Have you ever worked a job where you were grossly overqualified or underpaid?
I once had a job where I was getting paid $12/hour for doing stuff that I thought I liked.
I was working in a field very closely aligned with what I wanted to do in the future, and I had access to all kinds of experts that I could talk with.
At the start, I thought it was great; I was young, the pay was tax free, and it was my first job after a long absence from the United States.
But as time wore on, I was using all kinds of skills that, in their respective marketplaces, fetched much more than $12 an hour. I was suddenly doing tech work and website alterations, newsletter creations, and online marketing.
I still thought nothing of it because I was learning and helping my employer.
One night I was eating dinner with a friend who sowed the seed of something insidious in my head:
She said, “Are you serious? You should be getting paid three times what you are for what you’re doing. They are paying you to be a secretary essentially—not to do web design and marketing. That’s absurd. And that’s not what they hired you for.”
I went home that night and couldn’t sleep. Am I worth $12 an hour? Or am I worth more? What am I worth? Should I demand more pay or just quit?
I didn’t realize it then, but I willfully decided I was not going to be happy at work from then on. I spontaneously decided I was worth much more than $12 an hour—but instead of quitting, I stayed and felt indignant about being devalued.
That day I realized something pretty significant about being content in life: it’s about what you think you’re worth and how you respond when you feel you’re not getting what you deserve.
People who feel like they deserve a lot in life can end up feeling unhappy if they think they’re not getting a lot.
People who feel like they deserve nothing can find themselves in situations that reinforce their low worth—which can also lead to unhappiness.
I pondered this “being content” thing for a couple days. I realized that even if I was making a six-figure salary (more than I needed), but still felt like I deserved more, I wouldn’t be happy.
Clearly this wasn’t logic running the show.
I realized that the mind is a special thing; it has the ability to put you through hell day after day. It also has the power to set you free.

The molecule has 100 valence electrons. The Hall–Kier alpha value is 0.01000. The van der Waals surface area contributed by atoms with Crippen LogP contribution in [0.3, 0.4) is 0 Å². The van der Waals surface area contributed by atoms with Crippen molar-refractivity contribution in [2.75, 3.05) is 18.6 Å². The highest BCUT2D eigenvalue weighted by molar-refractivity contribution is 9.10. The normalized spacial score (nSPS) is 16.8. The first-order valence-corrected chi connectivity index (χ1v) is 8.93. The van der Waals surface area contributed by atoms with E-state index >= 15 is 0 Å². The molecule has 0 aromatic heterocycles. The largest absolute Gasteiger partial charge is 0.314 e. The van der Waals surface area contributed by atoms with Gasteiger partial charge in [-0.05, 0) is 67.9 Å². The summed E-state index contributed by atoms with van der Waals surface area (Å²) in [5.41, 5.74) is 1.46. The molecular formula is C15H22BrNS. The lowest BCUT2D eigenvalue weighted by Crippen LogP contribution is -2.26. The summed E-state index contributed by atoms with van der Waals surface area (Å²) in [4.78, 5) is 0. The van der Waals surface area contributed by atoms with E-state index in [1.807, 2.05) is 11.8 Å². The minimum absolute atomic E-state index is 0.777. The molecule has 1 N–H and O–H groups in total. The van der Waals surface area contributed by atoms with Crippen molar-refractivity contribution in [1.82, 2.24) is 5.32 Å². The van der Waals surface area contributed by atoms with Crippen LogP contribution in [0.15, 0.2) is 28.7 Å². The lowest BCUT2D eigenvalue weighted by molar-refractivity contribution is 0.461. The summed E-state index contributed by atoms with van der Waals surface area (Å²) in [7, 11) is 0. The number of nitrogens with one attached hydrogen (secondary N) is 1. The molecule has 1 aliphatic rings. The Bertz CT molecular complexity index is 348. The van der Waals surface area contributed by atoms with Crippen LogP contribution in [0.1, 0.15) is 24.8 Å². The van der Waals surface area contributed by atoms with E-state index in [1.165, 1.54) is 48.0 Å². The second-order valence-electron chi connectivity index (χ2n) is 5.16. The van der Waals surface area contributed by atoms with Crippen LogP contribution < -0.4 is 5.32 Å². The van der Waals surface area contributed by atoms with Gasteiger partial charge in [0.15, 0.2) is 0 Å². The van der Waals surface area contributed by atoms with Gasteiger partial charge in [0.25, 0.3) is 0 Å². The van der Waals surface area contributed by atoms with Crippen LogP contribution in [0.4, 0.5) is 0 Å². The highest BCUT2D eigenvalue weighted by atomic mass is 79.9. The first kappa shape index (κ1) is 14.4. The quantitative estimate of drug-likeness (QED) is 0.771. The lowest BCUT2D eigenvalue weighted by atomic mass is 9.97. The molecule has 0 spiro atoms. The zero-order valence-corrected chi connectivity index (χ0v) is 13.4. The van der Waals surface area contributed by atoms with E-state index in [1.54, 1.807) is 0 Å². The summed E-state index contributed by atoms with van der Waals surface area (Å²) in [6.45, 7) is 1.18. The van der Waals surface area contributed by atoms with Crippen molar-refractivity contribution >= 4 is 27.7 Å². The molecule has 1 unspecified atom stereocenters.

The day I questioned what “I was worth” I chose to poison my daily work until I felt so dissatisfied that I quit several months later.
Through this experience, I learned a few important things about myself and being content in daily life:
Other people rarely have control over how “content” we feel about our lives.
Nothing changed in my job except for the belief that I should be unhappy with how much I was getting paid—even though I felt satisfied before someone else suggested I shouldn’t be.
Focusing on getting “what we deserve” can end up making us unhappy if it limits us from recognizing value in what we have.
Sometimes we don’t get the results we want right away, but we find the process enjoyable and we’re learning from it. That’s worth something.
That being said, we are only worth as much as we think we are.
If you feel that other people aren’t valuing you, take a look inside and recognize whether or not you’re valuing yourself.
If you think you’re worth $12 an hour, you likely won’t strive for more. If you think you’re worth more than that, you’ll work to confirm that belief.
Next time you feel dissatisfied with your work or life and find yourself thinking you deserve more than you’re getting, asking yourself:
What do you believe you’re worth? Is there some value in where you are right now? And lastly, are your thoughts about your worth limiting your ability to enjoy the present and work toward the future?
Photo by ElvertBarnes